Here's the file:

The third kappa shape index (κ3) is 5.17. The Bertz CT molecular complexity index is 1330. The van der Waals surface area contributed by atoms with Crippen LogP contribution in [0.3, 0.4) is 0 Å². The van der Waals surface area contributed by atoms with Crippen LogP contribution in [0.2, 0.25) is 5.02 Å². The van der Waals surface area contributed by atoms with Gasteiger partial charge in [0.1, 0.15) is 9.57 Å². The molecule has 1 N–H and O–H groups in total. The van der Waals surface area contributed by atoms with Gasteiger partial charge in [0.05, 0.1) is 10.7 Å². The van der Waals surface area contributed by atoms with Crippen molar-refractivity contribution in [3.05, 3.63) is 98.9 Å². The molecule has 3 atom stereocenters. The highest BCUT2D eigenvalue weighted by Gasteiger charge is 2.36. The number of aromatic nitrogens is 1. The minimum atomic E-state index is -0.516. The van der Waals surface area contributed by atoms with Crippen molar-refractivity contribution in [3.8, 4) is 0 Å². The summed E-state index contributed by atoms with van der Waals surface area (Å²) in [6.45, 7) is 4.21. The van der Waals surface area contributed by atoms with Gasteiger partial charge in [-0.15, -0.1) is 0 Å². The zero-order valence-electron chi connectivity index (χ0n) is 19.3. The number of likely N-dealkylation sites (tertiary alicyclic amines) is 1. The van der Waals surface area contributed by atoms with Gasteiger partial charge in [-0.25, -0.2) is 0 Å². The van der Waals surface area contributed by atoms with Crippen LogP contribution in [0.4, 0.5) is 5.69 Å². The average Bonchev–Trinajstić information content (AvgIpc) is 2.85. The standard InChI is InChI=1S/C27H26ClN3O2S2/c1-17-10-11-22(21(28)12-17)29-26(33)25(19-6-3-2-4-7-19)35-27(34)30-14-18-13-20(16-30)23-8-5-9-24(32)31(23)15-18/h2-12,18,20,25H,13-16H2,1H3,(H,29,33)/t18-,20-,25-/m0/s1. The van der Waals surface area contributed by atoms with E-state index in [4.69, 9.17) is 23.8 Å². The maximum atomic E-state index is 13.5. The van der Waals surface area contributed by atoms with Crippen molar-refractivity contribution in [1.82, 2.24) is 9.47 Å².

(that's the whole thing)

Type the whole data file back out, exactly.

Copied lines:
The third kappa shape index (κ3) is 5.17. The Bertz CT molecular complexity index is 1330. The van der Waals surface area contributed by atoms with Crippen LogP contribution in [0.3, 0.4) is 0 Å². The van der Waals surface area contributed by atoms with Crippen LogP contribution in [0.2, 0.25) is 5.02 Å². The van der Waals surface area contributed by atoms with Gasteiger partial charge in [0.1, 0.15) is 9.57 Å². The molecule has 1 N–H and O–H groups in total. The van der Waals surface area contributed by atoms with Gasteiger partial charge in [0.05, 0.1) is 10.7 Å². The van der Waals surface area contributed by atoms with Crippen molar-refractivity contribution in [3.05, 3.63) is 98.9 Å². The molecule has 3 atom stereocenters. The highest BCUT2D eigenvalue weighted by Gasteiger charge is 2.36. The number of aromatic nitrogens is 1. The minimum atomic E-state index is -0.516. The van der Waals surface area contributed by atoms with Crippen molar-refractivity contribution in [3.8, 4) is 0 Å². The summed E-state index contributed by atoms with van der Waals surface area (Å²) in [6.45, 7) is 4.21. The van der Waals surface area contributed by atoms with Gasteiger partial charge in [-0.15, -0.1) is 0 Å². The zero-order valence-electron chi connectivity index (χ0n) is 19.3. The number of likely N-dealkylation sites (tertiary alicyclic amines) is 1. The van der Waals surface area contributed by atoms with Gasteiger partial charge in [-0.25, -0.2) is 0 Å². The van der Waals surface area contributed by atoms with Crippen LogP contribution in [0.4, 0.5) is 5.69 Å². The average Bonchev–Trinajstić information content (AvgIpc) is 2.85. The standard InChI is InChI=1S/C27H26ClN3O2S2/c1-17-10-11-22(21(28)12-17)29-26(33)25(19-6-3-2-4-7-19)35-27(34)30-14-18-13-20(16-30)23-8-5-9-24(32)31(23)15-18/h2-12,18,20,25H,13-16H2,1H3,(H,29,33)/t18-,20-,25-/m0/s1. The van der Waals surface area contributed by atoms with E-state index in [4.69, 9.17) is 23.8 Å². The maximum atomic E-state index is 13.5. The van der Waals surface area contributed by atoms with Crippen molar-refractivity contribution in [1.82, 2.24) is 9.47 Å².